The Kneebone Boy
By Ellen Potter
(Feiwel & Friends, Hardcover, 9780312377724, 288pp.)
Publication Date: September 14, 2010
Other Editions of This Title: Paperback
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Life in a small town can be pretty boring when everyone avoids you like the plague. But after their father unwittingly sends them to stay with an aunt who's away on holiday, the Hardscrabble children take off on an adventure that begins in the seedy streets of London and ends in a peculiar sea village where legend has it a monstrous creature lives who is half boy and half animal. . . .
In this wickedly dark, unusual, and compelling novel, Ellen Potter masterfully tells the tale of one deliciously strange family and a secret that changes everything.
Ellen Potter is the author of books including Slob, Pish Posh, and Olivia Kidney. With Anne Mazer she is also the author of Spilling Ink: A Young Writer's Handbook. Potter grew up in a high-rise apartment building in New York City's Upper West Side, where she exercised her early creativity by making up stories about the neighbors she saw on the elevator. When she was 11 years old, she realized all the best books were written for people her age, and so she decided to become a children's book author. She studied creative writing at Binghamton University, and then worked many different jobs while continuing to write. She was a dog groomer, construction worker, art teacher, and waitress. She lives in upstate New York with her husband, son and a motley assortment of badly behaved animals.
The three Hardscrabble siblings set out to learn the identity of the title character in Ellen Potter's gothic mystery The Kneebone Boy. But it's the trio's longing to unwrap the truth about their missing mom that sets off a grand adventure full of shadowy characters and hair-raising action.
A quirky charmer.
What premise could be more compelling than a gothic mystery set to miniature proportions? Lucia's narration is witty and conversational, with an appealingly humble self-awareness when needed. Gentle, pensive Otto is completely as expected, but Max turns out to be a bit of a surprise, mostly because Lucia had previously considered him merely an obnoxious know-it-all and is only now noticing his quite useful ability to puzzle things through...Appealing voice, setting, character, a surprise ending, and a touch of sweetness all add up to a delicious read.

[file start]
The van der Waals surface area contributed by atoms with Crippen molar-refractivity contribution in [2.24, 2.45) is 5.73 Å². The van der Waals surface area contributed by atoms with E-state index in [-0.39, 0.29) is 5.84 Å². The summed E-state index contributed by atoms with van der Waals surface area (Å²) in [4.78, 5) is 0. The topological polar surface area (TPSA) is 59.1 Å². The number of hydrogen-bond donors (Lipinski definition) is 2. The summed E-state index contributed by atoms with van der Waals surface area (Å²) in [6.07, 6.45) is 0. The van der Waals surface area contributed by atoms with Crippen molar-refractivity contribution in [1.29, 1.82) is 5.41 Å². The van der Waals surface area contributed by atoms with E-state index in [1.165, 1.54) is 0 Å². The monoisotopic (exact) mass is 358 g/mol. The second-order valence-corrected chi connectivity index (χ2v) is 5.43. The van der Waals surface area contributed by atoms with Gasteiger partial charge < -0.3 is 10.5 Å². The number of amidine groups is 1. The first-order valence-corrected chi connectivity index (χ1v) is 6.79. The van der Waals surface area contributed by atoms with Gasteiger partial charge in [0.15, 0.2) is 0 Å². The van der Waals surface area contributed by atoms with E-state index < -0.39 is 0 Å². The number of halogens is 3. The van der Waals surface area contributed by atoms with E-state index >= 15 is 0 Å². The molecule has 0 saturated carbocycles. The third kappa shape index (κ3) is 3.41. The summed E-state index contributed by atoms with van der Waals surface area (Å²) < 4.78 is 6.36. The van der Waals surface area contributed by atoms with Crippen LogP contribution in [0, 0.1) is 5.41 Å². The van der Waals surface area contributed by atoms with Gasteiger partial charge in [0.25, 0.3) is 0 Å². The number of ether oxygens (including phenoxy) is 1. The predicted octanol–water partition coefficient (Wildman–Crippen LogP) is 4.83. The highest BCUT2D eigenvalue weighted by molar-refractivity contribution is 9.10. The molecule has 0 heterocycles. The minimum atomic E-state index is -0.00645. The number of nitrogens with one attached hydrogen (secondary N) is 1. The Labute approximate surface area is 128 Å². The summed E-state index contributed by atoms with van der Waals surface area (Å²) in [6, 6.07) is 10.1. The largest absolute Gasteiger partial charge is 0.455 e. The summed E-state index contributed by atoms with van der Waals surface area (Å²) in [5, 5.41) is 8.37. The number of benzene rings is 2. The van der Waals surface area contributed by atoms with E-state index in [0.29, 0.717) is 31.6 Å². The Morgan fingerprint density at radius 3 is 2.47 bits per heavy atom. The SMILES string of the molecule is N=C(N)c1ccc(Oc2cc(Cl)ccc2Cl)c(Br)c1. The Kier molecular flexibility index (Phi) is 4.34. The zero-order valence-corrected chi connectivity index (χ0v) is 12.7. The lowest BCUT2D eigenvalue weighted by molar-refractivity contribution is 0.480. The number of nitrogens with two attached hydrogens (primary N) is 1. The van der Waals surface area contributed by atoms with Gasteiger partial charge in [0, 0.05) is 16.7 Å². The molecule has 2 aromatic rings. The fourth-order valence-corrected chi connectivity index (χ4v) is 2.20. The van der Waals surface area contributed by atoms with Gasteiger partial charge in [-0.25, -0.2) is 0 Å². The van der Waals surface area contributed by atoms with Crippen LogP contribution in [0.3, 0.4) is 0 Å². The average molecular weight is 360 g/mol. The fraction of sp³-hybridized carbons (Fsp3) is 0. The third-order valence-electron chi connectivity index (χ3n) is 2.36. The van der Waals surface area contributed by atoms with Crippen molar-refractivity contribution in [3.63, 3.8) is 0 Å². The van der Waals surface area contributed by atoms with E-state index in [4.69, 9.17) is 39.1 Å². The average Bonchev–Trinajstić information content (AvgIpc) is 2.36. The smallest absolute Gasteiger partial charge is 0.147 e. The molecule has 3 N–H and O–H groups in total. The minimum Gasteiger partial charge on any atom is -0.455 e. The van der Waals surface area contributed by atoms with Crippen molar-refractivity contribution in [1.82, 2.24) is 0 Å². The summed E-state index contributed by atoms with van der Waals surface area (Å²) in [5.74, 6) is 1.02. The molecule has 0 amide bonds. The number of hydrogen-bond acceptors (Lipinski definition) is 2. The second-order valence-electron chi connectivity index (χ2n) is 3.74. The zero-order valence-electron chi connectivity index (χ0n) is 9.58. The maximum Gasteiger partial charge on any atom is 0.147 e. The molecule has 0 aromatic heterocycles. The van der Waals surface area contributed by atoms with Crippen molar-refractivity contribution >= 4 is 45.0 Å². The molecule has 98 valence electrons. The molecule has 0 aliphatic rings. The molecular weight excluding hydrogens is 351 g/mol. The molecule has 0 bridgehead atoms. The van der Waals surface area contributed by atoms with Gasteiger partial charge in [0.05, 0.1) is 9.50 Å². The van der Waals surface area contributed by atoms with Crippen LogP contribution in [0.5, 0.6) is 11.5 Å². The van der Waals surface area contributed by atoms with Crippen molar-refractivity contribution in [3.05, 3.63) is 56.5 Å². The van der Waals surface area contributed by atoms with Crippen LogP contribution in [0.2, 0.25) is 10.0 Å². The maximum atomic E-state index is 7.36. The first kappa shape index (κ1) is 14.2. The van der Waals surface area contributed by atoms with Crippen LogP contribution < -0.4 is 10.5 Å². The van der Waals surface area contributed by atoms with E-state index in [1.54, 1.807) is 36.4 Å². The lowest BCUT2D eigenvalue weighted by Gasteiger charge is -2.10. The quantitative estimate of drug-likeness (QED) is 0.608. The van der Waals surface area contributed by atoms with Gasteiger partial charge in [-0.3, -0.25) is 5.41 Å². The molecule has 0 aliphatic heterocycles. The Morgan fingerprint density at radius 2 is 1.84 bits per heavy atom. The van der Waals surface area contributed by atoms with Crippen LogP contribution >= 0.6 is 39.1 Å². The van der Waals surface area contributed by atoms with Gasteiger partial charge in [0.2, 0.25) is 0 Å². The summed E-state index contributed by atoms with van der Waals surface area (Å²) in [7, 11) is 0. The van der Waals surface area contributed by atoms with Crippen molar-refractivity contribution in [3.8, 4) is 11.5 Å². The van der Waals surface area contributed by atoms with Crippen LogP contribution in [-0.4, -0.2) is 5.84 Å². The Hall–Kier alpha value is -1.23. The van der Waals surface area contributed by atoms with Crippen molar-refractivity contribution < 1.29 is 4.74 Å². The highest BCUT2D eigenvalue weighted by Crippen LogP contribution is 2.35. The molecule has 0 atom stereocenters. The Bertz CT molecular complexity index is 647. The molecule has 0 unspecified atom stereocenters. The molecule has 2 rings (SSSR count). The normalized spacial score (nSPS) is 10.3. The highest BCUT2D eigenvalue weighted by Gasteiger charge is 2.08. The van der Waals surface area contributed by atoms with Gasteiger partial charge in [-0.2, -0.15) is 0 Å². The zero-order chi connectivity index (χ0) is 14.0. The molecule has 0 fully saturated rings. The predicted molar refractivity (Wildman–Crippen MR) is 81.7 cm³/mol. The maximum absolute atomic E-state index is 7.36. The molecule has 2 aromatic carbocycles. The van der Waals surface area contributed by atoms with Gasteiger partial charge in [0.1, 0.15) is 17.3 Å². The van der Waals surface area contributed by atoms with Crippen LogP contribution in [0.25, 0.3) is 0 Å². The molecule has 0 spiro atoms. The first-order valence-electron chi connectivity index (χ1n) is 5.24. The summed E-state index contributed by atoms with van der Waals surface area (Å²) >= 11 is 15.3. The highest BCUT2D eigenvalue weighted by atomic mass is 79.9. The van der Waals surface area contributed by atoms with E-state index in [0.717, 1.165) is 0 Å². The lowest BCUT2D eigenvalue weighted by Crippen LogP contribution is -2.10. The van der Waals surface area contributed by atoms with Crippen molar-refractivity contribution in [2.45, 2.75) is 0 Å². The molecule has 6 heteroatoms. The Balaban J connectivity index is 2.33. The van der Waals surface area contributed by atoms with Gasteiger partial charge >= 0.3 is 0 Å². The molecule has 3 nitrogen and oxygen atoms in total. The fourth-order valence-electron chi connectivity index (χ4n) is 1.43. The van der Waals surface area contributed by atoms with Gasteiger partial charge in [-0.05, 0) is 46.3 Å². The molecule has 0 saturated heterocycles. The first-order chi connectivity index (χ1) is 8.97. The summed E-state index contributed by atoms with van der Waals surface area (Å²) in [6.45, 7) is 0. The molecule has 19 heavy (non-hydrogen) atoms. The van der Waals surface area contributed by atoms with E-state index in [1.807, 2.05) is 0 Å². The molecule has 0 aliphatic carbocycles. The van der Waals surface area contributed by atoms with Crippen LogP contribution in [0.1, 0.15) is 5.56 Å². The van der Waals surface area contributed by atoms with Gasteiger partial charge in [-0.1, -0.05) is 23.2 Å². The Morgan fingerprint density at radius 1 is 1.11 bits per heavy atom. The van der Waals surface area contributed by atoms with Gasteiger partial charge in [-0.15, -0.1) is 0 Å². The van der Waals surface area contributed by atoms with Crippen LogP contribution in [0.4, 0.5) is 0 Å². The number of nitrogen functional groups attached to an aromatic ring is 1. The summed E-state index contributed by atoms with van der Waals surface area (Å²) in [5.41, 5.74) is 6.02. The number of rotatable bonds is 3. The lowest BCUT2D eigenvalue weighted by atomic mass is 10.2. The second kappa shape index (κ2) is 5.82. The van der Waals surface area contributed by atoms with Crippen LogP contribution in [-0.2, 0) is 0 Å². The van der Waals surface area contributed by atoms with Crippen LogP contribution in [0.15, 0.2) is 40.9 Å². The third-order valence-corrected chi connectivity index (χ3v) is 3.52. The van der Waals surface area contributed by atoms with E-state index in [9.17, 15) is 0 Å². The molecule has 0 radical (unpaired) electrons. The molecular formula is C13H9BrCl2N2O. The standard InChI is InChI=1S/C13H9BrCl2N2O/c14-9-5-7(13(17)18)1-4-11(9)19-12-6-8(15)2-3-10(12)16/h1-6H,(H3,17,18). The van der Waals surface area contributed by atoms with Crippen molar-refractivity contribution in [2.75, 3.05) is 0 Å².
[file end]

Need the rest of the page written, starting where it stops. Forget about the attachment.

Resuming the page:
Hilarious and heartbreaking, wild and down-to-earth… The combination of fantasy and realism makes a compelling story, and young people will relate easily to the characters' struggles.
With a dark, witty absurdity suggestive of Lemony Snicket, Potter (the Olivia Kidney books) draws readers into this compelling mystery-adventure about a missing mother… Often laugh-out-loud funny, this tale quietly solves a deeper mystery: how to heal the hearts of this immensely likable trio.
Metafictional flourishes ('If there are illustrations in this book, I'd prefer that this last part not be shown') keep us amused and on our toes as Potter tackles some (at book's end) serious topics from a position both gothic-cheeky and compassionate.
This is the kind of book that captures readers at the beginning and keeps them in its thrall all the way through.
This book is a winning read. Fans of The Graveyard Book will enjoy it but so will children who look for adventure and reality. It is a cross-genre book that fans of both will enjoy despite the fact it is definitely not really a fantasy.
As I read through Ellen Potter's newest book The Kneebone Boy, I found myself repeating in this awestruck manner 'This book is brilliant.' Both fun and well written and bound behind a spectacular cover.
Otto, Lucia, and Max are the Hardscrabble children, and one of them is the unidentified narrator. Otto, the oldest, hasn't spoken out loud since he was eight, when the children's mother vanished. Their father, Casper Hardscrabble, paints portraits of royal families, returning with stories of their adventures to tell his children. When he sends them to London to stay with his cousin, who turns out to be away on holiday, they make their way to their great-aunt Haddie, who lives in a life-size playhouse castle behind a forbiddingly real castle, once owned by the Kneebone family. From their great-aunt and others, the Hardscrabbles learn about the Kneebone boy, locked away in a tower in the castle because of some unnamed deformity, and decide that they must rescue him.